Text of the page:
Leadership changes at the Department of Homeland Security have been constant since the organization’s creation in 2003. Turnover at DHS’ deputy secretary and undersecretary for management positions has been especially high.
Though employees said DHS leadership changes have them feeling very or somewhat worried, a majority said the recent shakeups had little to no impact on their daily work and morale, according to a Federal News Network survey of the department’s workforce.
Gen. John Kelly, the former U.S Southern Command leader who President-elect Trump chose as his new secretary of the Homeland Security Department, will bring a lot of much-needed operational experience to DHS. But as homeland security experts caution, transitioning from a management role at the Defense Department to a civilian agency like DHS may be a challenge for the nominee.
The DHS Office of Inspector General listed nine management and performance challenges for the department in 2015. Better acquisition, financial management, IT and department integration are among the suggestions.
With all of its financial, acquisition, human capital, contracting, asset and security data in one place, as part of a big project known as the Management Cube, the Homeland Security Department is now starting to tackle phase two of that initiative, drawing connections and relationships between all of those disparate data sources. The department hopes having clearer picture of its assets and well-defined processes for data will better align its resources with the department’s five core missions. Rafael Borras, a partner at AT Kearney and the former under secretary for management at DHS, told In Depth with Francis Rose that getting the Cube up and running was one of his major projects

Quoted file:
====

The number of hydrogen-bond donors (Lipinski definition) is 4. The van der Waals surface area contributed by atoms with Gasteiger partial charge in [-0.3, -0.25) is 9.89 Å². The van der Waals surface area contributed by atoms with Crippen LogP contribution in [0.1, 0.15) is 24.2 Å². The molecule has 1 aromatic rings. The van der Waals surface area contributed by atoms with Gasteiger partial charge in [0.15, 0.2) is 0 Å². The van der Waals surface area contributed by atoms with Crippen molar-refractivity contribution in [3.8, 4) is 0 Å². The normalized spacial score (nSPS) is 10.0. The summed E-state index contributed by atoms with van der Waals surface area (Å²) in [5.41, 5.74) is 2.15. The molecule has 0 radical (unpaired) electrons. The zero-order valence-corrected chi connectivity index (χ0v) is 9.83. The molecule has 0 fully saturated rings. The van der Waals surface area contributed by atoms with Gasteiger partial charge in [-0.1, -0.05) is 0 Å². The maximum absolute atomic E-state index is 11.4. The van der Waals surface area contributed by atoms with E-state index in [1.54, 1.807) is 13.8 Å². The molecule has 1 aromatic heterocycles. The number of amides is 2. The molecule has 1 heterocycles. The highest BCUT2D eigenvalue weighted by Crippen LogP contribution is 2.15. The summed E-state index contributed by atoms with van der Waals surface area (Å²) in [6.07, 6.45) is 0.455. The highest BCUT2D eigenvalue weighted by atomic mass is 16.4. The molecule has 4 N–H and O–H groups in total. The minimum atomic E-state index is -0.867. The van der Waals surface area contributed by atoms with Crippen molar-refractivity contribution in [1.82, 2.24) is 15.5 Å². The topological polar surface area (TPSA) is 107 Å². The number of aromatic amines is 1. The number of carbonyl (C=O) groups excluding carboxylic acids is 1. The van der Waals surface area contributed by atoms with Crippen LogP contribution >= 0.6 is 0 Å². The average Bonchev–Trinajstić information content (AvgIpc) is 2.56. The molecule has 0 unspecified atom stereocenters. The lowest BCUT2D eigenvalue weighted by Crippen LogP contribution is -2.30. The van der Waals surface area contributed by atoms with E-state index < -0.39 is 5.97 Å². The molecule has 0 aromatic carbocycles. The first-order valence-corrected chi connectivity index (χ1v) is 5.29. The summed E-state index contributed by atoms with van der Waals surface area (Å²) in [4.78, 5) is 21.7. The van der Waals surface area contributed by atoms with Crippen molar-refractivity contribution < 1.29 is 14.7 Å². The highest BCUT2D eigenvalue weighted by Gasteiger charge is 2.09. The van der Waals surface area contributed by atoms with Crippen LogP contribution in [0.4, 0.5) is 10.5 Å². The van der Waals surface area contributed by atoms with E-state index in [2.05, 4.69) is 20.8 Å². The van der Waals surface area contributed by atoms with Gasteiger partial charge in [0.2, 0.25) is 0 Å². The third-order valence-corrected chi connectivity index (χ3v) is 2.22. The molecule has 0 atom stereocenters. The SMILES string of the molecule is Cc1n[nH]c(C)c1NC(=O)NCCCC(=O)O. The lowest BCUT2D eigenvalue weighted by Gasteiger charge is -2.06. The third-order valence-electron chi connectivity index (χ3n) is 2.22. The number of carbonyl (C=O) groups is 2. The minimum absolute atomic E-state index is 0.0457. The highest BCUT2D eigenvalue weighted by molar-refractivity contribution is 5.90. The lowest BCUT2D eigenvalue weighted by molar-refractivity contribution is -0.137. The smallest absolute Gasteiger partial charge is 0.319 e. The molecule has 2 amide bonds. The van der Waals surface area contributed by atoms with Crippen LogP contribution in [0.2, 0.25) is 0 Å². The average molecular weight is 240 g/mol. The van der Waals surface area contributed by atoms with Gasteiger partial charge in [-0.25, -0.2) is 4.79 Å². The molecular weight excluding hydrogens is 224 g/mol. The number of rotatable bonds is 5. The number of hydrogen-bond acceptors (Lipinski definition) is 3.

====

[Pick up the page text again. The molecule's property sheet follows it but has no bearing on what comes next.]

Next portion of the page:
The government contracting community is still wary of the concept of lowest-price, technically acceptable contracts coming from agencies. But the deeper question is, what kind of value does an agency get? Rafael Borras is a senior advisor at AT Kearney, and former Under Secretary for Management at the Department of Homeland Security. He tells In Depth with Francis Rose government can learn from the private sector how value creation can be an alternative to simple budget cutting.
Deputy secretaries and other COOs give lackluster reviews to the President’s Management Agenda and President’s Management Council in a new report by the Partnership for Public Service and Booz Allen Hamilton.
Former DHS leaders say you don’t need a shutdown to harm the department. The threat of a partial shutdown is enough to lower employees’ morale and slow down progress.
Still no funding resolution for the Homeland Security Department. It’s set to run out Friday. It will be the second time in less than two years. Rafael Borras was the acting deputy secretary of DHS during the October 2013 shutdown. He’s now a senior advisor at AT Kearney. On In Depth with Francis Rose, he shared his memory of that time with Federal News Radio’s Emily Kopp.
Trey Hodgkins, senior vice president for Public Sector at the Information Technology Alliance for Public Sector at the Information Technology Industry Council, and Rafael Borras, senior adviser at A.T. Kearney, count down the week’s top stories with Francis Rose.